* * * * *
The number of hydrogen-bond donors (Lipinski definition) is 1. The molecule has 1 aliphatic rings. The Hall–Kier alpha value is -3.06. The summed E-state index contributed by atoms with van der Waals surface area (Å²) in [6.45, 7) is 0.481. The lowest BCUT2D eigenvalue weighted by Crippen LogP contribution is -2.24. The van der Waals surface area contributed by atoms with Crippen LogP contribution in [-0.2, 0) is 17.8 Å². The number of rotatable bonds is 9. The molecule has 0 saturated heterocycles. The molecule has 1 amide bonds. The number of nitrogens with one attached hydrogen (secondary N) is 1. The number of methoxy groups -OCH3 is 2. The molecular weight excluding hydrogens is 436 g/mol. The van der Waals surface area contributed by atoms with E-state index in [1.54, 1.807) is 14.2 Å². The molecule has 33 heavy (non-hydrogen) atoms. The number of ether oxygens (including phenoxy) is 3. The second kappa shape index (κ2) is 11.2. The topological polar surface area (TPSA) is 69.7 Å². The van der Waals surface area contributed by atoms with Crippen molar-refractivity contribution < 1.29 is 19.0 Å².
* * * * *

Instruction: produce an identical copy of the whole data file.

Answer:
The number of hydrogen-bond donors (Lipinski definition) is 1. The molecule has 1 aliphatic rings. The Hall–Kier alpha value is -3.06. The summed E-state index contributed by atoms with van der Waals surface area (Å²) in [6.45, 7) is 0.481. The lowest BCUT2D eigenvalue weighted by Crippen LogP contribution is -2.24. The van der Waals surface area contributed by atoms with Crippen LogP contribution in [-0.2, 0) is 17.8 Å². The number of rotatable bonds is 9. The molecule has 0 saturated heterocycles. The molecule has 1 amide bonds. The number of nitrogens with one attached hydrogen (secondary N) is 1. The number of methoxy groups -OCH3 is 2. The molecular weight excluding hydrogens is 436 g/mol. The van der Waals surface area contributed by atoms with E-state index in [1.54, 1.807) is 14.2 Å². The molecule has 33 heavy (non-hydrogen) atoms. The number of ether oxygens (including phenoxy) is 3. The second kappa shape index (κ2) is 11.2. The topological polar surface area (TPSA) is 69.7 Å². The van der Waals surface area contributed by atoms with Crippen molar-refractivity contribution < 1.29 is 19.0 Å².